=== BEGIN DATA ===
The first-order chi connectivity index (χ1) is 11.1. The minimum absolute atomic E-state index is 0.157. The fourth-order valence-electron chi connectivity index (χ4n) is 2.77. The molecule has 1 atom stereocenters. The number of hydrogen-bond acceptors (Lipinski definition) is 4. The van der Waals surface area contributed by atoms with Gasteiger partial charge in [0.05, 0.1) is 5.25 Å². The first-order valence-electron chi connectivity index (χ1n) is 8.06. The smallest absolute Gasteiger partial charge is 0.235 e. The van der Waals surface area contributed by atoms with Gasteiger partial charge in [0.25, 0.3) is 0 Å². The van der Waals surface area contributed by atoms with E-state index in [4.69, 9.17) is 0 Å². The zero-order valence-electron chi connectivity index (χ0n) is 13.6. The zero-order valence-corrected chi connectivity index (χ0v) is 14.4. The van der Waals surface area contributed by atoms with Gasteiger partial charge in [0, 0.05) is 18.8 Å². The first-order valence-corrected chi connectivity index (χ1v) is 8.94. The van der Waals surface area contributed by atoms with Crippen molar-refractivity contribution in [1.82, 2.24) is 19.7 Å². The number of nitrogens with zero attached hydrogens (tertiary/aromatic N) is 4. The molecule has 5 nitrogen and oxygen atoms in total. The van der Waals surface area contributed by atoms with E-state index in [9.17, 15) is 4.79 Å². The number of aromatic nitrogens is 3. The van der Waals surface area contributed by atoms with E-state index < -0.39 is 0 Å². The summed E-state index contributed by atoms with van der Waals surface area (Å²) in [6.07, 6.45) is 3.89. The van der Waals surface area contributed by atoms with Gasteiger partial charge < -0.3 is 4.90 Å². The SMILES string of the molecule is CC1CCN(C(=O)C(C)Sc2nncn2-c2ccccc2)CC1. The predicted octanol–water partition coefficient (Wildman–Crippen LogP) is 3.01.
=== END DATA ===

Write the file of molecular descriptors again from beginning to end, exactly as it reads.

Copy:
The first-order chi connectivity index (χ1) is 11.1. The minimum absolute atomic E-state index is 0.157. The fourth-order valence-electron chi connectivity index (χ4n) is 2.77. The molecule has 1 atom stereocenters. The number of hydrogen-bond acceptors (Lipinski definition) is 4. The van der Waals surface area contributed by atoms with Gasteiger partial charge in [0.05, 0.1) is 5.25 Å². The first-order valence-electron chi connectivity index (χ1n) is 8.06. The smallest absolute Gasteiger partial charge is 0.235 e. The van der Waals surface area contributed by atoms with Gasteiger partial charge in [0.25, 0.3) is 0 Å². The van der Waals surface area contributed by atoms with E-state index in [4.69, 9.17) is 0 Å². The zero-order valence-electron chi connectivity index (χ0n) is 13.6. The zero-order valence-corrected chi connectivity index (χ0v) is 14.4. The van der Waals surface area contributed by atoms with Gasteiger partial charge in [0, 0.05) is 18.8 Å². The first-order valence-corrected chi connectivity index (χ1v) is 8.94. The van der Waals surface area contributed by atoms with Crippen molar-refractivity contribution in [1.82, 2.24) is 19.7 Å². The number of nitrogens with zero attached hydrogens (tertiary/aromatic N) is 4. The molecule has 5 nitrogen and oxygen atoms in total. The van der Waals surface area contributed by atoms with E-state index in [9.17, 15) is 4.79 Å². The number of aromatic nitrogens is 3. The van der Waals surface area contributed by atoms with E-state index < -0.39 is 0 Å². The summed E-state index contributed by atoms with van der Waals surface area (Å²) in [6.07, 6.45) is 3.89. The van der Waals surface area contributed by atoms with Gasteiger partial charge < -0.3 is 4.90 Å². The SMILES string of the molecule is CC1CCN(C(=O)C(C)Sc2nncn2-c2ccccc2)CC1. The predicted octanol–water partition coefficient (Wildman–Crippen LogP) is 3.01.